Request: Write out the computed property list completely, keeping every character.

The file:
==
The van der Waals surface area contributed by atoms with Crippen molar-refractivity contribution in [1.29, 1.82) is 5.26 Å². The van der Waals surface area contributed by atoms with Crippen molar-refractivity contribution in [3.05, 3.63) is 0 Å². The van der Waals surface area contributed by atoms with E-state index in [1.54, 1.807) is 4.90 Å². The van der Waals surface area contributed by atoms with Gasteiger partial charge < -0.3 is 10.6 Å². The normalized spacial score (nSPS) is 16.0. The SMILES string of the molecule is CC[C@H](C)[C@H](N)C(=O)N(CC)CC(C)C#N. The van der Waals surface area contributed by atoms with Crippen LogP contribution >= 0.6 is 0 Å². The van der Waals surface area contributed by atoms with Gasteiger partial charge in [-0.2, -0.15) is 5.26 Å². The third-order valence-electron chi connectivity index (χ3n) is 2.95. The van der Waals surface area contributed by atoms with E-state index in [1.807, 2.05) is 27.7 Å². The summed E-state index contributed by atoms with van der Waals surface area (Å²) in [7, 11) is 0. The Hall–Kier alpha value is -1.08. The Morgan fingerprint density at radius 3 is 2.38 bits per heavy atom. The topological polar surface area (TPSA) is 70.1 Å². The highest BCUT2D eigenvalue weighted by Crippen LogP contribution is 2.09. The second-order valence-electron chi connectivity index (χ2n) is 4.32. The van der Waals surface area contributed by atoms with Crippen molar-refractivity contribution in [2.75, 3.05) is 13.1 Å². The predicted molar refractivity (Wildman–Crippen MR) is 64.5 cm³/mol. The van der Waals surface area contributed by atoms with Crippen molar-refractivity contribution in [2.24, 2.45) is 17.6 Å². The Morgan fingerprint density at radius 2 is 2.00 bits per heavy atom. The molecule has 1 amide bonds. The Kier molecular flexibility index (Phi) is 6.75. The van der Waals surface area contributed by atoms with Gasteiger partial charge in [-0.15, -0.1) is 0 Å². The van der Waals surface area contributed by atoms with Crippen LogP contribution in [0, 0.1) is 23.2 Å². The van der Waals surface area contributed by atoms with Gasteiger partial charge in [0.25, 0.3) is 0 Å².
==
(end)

The van der Waals surface area contributed by atoms with Crippen molar-refractivity contribution in [1.29, 1.82) is 5.26 Å². The van der Waals surface area contributed by atoms with Crippen molar-refractivity contribution in [3.05, 3.63) is 0 Å². The van der Waals surface area contributed by atoms with E-state index in [1.54, 1.807) is 4.90 Å². The van der Waals surface area contributed by atoms with Gasteiger partial charge < -0.3 is 10.6 Å². The normalized spacial score (nSPS) is 16.0. The SMILES string of the molecule is CC[C@H](C)[C@H](N)C(=O)N(CC)CC(C)C#N. The van der Waals surface area contributed by atoms with Crippen LogP contribution >= 0.6 is 0 Å². The van der Waals surface area contributed by atoms with Gasteiger partial charge in [-0.2, -0.15) is 5.26 Å². The third-order valence-electron chi connectivity index (χ3n) is 2.95. The van der Waals surface area contributed by atoms with E-state index in [1.807, 2.05) is 27.7 Å². The summed E-state index contributed by atoms with van der Waals surface area (Å²) in [7, 11) is 0. The Hall–Kier alpha value is -1.08. The Morgan fingerprint density at radius 3 is 2.38 bits per heavy atom. The topological polar surface area (TPSA) is 70.1 Å². The highest BCUT2D eigenvalue weighted by Crippen LogP contribution is 2.09. The second-order valence-electron chi connectivity index (χ2n) is 4.32. The van der Waals surface area contributed by atoms with Crippen molar-refractivity contribution in [2.75, 3.05) is 13.1 Å². The predicted molar refractivity (Wildman–Crippen MR) is 64.5 cm³/mol. The van der Waals surface area contributed by atoms with Crippen molar-refractivity contribution in [2.24, 2.45) is 17.6 Å². The Morgan fingerprint density at radius 2 is 2.00 bits per heavy atom. The molecule has 1 amide bonds. The Kier molecular flexibility index (Phi) is 6.75. The van der Waals surface area contributed by atoms with Gasteiger partial charge in [-0.15, -0.1) is 0 Å². The van der Waals surface area contributed by atoms with Crippen LogP contribution in [0, 0.1) is 23.2 Å². The van der Waals surface area contributed by atoms with Gasteiger partial charge in [0.25, 0.3) is 0 Å².